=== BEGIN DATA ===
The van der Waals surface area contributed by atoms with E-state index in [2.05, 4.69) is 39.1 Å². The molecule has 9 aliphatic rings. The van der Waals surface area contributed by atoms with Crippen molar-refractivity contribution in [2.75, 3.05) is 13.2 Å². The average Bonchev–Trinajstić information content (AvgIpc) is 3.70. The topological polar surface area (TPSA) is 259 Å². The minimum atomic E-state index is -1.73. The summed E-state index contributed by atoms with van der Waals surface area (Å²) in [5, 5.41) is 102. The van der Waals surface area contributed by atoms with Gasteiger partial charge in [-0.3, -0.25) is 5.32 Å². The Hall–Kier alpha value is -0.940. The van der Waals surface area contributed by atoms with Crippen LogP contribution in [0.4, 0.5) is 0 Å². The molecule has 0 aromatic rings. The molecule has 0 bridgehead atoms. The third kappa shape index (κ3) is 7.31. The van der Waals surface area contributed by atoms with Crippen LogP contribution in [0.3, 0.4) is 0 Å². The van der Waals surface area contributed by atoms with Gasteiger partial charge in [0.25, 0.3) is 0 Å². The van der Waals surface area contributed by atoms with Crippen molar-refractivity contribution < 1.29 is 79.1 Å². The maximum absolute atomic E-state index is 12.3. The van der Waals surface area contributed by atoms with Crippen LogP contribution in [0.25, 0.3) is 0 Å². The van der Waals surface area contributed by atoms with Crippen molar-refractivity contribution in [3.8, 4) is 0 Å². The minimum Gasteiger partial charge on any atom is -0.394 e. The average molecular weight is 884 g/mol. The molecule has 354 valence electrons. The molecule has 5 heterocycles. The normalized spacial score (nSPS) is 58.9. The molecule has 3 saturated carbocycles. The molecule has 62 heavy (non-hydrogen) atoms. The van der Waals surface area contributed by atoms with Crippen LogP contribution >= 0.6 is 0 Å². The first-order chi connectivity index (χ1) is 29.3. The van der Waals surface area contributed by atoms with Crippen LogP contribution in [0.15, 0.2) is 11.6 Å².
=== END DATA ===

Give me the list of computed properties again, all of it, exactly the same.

The van der Waals surface area contributed by atoms with E-state index in [2.05, 4.69) is 39.1 Å². The molecule has 9 aliphatic rings. The van der Waals surface area contributed by atoms with Crippen molar-refractivity contribution in [2.75, 3.05) is 13.2 Å². The average Bonchev–Trinajstić information content (AvgIpc) is 3.70. The topological polar surface area (TPSA) is 259 Å². The minimum atomic E-state index is -1.73. The summed E-state index contributed by atoms with van der Waals surface area (Å²) in [5, 5.41) is 102. The van der Waals surface area contributed by atoms with Gasteiger partial charge in [-0.3, -0.25) is 5.32 Å². The Hall–Kier alpha value is -0.940. The van der Waals surface area contributed by atoms with Crippen LogP contribution in [0.4, 0.5) is 0 Å². The molecule has 0 aromatic rings. The molecule has 0 bridgehead atoms. The third kappa shape index (κ3) is 7.31. The van der Waals surface area contributed by atoms with Crippen LogP contribution in [0.3, 0.4) is 0 Å². The van der Waals surface area contributed by atoms with Gasteiger partial charge in [0.25, 0.3) is 0 Å². The van der Waals surface area contributed by atoms with Crippen molar-refractivity contribution < 1.29 is 79.1 Å². The maximum absolute atomic E-state index is 12.3. The van der Waals surface area contributed by atoms with Crippen LogP contribution in [0.25, 0.3) is 0 Å². The van der Waals surface area contributed by atoms with Crippen molar-refractivity contribution in [3.8, 4) is 0 Å². The minimum Gasteiger partial charge on any atom is -0.394 e. The average molecular weight is 884 g/mol. The molecule has 354 valence electrons. The molecule has 5 heterocycles. The normalized spacial score (nSPS) is 58.9. The molecule has 3 saturated carbocycles. The molecule has 62 heavy (non-hydrogen) atoms. The van der Waals surface area contributed by atoms with Crippen LogP contribution >= 0.6 is 0 Å². The first-order chi connectivity index (χ1) is 29.3. The van der Waals surface area contributed by atoms with Crippen LogP contribution in [0.15, 0.2) is 11.6 Å².